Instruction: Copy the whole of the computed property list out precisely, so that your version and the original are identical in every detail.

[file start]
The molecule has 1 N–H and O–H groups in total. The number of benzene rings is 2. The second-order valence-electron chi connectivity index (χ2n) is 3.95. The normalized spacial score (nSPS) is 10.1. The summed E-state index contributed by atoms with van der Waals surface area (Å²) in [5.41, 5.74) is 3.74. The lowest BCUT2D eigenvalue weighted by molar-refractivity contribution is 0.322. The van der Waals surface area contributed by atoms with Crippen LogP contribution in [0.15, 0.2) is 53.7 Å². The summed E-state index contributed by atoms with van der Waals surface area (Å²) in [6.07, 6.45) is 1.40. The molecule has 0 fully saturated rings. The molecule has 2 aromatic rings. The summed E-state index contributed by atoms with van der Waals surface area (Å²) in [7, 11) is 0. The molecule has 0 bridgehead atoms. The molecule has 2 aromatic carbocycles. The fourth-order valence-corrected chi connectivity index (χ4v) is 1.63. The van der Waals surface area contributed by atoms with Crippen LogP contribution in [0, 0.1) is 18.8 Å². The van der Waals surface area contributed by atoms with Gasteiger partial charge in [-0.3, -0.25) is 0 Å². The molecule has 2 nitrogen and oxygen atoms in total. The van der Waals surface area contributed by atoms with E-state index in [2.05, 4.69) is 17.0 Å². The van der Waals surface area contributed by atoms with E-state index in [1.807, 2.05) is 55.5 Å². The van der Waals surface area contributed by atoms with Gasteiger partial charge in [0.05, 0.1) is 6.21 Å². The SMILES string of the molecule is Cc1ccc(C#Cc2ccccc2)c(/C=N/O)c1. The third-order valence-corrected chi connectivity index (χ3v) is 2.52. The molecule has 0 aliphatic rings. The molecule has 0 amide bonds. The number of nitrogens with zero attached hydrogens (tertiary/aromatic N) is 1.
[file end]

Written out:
The molecule has 1 N–H and O–H groups in total. The number of benzene rings is 2. The second-order valence-electron chi connectivity index (χ2n) is 3.95. The normalized spacial score (nSPS) is 10.1. The summed E-state index contributed by atoms with van der Waals surface area (Å²) in [5.41, 5.74) is 3.74. The lowest BCUT2D eigenvalue weighted by molar-refractivity contribution is 0.322. The van der Waals surface area contributed by atoms with Crippen LogP contribution in [0.15, 0.2) is 53.7 Å². The summed E-state index contributed by atoms with van der Waals surface area (Å²) in [6.07, 6.45) is 1.40. The molecule has 0 fully saturated rings. The molecule has 2 aromatic rings. The summed E-state index contributed by atoms with van der Waals surface area (Å²) in [7, 11) is 0. The molecule has 0 bridgehead atoms. The molecule has 2 aromatic carbocycles. The fourth-order valence-corrected chi connectivity index (χ4v) is 1.63. The van der Waals surface area contributed by atoms with Crippen LogP contribution in [0, 0.1) is 18.8 Å². The van der Waals surface area contributed by atoms with Gasteiger partial charge in [-0.3, -0.25) is 0 Å². The molecule has 2 nitrogen and oxygen atoms in total. The van der Waals surface area contributed by atoms with E-state index in [2.05, 4.69) is 17.0 Å². The van der Waals surface area contributed by atoms with E-state index in [1.807, 2.05) is 55.5 Å². The van der Waals surface area contributed by atoms with Gasteiger partial charge in [0.05, 0.1) is 6.21 Å². The SMILES string of the molecule is Cc1ccc(C#Cc2ccccc2)c(/C=N/O)c1. The third-order valence-corrected chi connectivity index (χ3v) is 2.52. The molecule has 0 aliphatic rings. The molecule has 0 amide bonds. The number of nitrogens with zero attached hydrogens (tertiary/aromatic N) is 1.